The primary purpose of arbitration is to provide a procedural framework for the efficient and impartial resolution of disputes in a final and binding manner. Arbitration is either domestic or international and parties who wish to take their dispute to arbitration may choose between ad hoc and institutional arbitration. The main difference between ad hoc and institutional arbitration is that the former does not require the parties to resort to an institution to administer the arbitral proceedings; instead, the arbitration is conducted outside any institutional framework.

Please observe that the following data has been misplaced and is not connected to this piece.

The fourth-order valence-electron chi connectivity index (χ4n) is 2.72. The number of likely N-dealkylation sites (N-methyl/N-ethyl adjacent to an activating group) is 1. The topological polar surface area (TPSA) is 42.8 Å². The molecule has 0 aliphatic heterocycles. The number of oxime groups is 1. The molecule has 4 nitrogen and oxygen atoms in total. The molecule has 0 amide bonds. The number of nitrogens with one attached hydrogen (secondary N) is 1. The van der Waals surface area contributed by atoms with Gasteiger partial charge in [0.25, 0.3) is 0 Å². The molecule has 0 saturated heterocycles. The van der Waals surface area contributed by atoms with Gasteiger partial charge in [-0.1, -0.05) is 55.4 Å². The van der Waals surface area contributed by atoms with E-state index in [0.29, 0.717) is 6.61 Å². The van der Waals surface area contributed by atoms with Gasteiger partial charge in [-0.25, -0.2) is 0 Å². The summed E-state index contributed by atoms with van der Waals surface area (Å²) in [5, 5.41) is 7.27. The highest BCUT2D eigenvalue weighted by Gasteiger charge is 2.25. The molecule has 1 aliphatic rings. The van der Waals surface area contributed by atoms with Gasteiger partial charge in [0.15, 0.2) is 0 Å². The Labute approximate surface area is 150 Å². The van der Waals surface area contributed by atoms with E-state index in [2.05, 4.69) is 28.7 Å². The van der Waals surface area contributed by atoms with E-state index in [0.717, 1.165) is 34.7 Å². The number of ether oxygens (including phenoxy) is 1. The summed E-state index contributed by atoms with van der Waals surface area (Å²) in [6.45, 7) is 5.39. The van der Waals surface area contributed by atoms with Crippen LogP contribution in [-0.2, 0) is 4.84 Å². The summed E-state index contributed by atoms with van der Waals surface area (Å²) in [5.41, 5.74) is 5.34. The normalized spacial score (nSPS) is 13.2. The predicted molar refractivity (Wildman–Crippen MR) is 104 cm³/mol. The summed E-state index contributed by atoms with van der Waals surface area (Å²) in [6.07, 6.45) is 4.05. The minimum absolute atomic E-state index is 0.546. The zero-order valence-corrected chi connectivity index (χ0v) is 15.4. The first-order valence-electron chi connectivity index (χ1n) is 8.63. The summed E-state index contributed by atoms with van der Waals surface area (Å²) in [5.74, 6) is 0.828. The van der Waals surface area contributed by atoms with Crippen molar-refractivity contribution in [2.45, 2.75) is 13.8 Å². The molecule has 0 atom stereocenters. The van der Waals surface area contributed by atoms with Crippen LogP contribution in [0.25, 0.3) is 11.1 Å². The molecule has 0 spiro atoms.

This chapter seeks to examine both types of arbitration by distinguishing between them and weighing their respective pros and cons, with specific reference to the Middle East and North Africa (MENA) region.
By way of general guidance, it should be borne in mind that depending on the parties’ preferences, the nature of their contractual relationship and the particular dispute at hand, the parties will agree on one type of arbitration over the other.